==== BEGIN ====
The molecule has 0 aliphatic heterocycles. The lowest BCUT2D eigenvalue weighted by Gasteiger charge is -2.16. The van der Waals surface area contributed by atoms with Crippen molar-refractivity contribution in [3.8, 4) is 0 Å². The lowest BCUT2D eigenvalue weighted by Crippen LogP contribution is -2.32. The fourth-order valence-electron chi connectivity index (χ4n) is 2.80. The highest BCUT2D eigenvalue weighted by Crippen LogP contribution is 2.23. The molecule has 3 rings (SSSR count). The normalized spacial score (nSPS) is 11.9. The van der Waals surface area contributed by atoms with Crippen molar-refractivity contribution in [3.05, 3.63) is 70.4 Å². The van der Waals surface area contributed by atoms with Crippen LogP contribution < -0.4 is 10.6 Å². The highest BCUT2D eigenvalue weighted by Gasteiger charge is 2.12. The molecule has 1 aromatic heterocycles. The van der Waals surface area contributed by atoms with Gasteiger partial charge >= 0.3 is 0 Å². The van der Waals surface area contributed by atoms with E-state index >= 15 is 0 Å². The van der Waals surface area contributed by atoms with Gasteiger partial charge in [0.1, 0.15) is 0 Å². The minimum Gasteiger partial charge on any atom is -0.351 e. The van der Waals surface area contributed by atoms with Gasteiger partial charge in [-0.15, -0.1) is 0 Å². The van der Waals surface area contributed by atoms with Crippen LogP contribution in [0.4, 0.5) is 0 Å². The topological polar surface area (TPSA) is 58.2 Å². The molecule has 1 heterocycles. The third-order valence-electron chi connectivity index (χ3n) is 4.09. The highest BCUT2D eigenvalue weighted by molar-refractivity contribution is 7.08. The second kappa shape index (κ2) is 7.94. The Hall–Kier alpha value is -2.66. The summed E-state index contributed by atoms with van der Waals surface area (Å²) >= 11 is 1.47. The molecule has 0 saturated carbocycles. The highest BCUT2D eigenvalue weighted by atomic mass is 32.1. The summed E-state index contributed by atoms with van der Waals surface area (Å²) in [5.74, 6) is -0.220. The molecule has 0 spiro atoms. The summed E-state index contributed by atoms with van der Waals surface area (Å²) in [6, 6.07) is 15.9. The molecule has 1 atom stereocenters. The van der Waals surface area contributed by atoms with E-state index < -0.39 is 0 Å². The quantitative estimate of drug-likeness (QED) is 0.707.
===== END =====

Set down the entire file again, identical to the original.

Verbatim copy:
The molecule has 0 aliphatic heterocycles. The lowest BCUT2D eigenvalue weighted by Gasteiger charge is -2.16. The van der Waals surface area contributed by atoms with Crippen molar-refractivity contribution in [3.8, 4) is 0 Å². The lowest BCUT2D eigenvalue weighted by Crippen LogP contribution is -2.32. The fourth-order valence-electron chi connectivity index (χ4n) is 2.80. The highest BCUT2D eigenvalue weighted by Crippen LogP contribution is 2.23. The molecule has 3 rings (SSSR count). The normalized spacial score (nSPS) is 11.9. The van der Waals surface area contributed by atoms with Crippen molar-refractivity contribution in [3.05, 3.63) is 70.4 Å². The van der Waals surface area contributed by atoms with Crippen LogP contribution < -0.4 is 10.6 Å². The highest BCUT2D eigenvalue weighted by Gasteiger charge is 2.12. The molecule has 1 aromatic heterocycles. The van der Waals surface area contributed by atoms with Gasteiger partial charge >= 0.3 is 0 Å². The van der Waals surface area contributed by atoms with E-state index >= 15 is 0 Å². The van der Waals surface area contributed by atoms with Gasteiger partial charge in [0.1, 0.15) is 0 Å². The minimum Gasteiger partial charge on any atom is -0.351 e. The van der Waals surface area contributed by atoms with Gasteiger partial charge in [-0.15, -0.1) is 0 Å². The van der Waals surface area contributed by atoms with Crippen LogP contribution in [0.4, 0.5) is 0 Å². The topological polar surface area (TPSA) is 58.2 Å². The molecule has 1 heterocycles. The third-order valence-electron chi connectivity index (χ3n) is 4.09. The highest BCUT2D eigenvalue weighted by molar-refractivity contribution is 7.08. The second kappa shape index (κ2) is 7.94. The Hall–Kier alpha value is -2.66. The summed E-state index contributed by atoms with van der Waals surface area (Å²) >= 11 is 1.47. The molecule has 0 saturated carbocycles. The highest BCUT2D eigenvalue weighted by atomic mass is 32.1. The summed E-state index contributed by atoms with van der Waals surface area (Å²) in [5.74, 6) is -0.220. The molecule has 0 spiro atoms. The summed E-state index contributed by atoms with van der Waals surface area (Å²) in [6, 6.07) is 15.9. The molecule has 1 atom stereocenters. The van der Waals surface area contributed by atoms with E-state index < -0.39 is 0 Å². The quantitative estimate of drug-likeness (QED) is 0.707.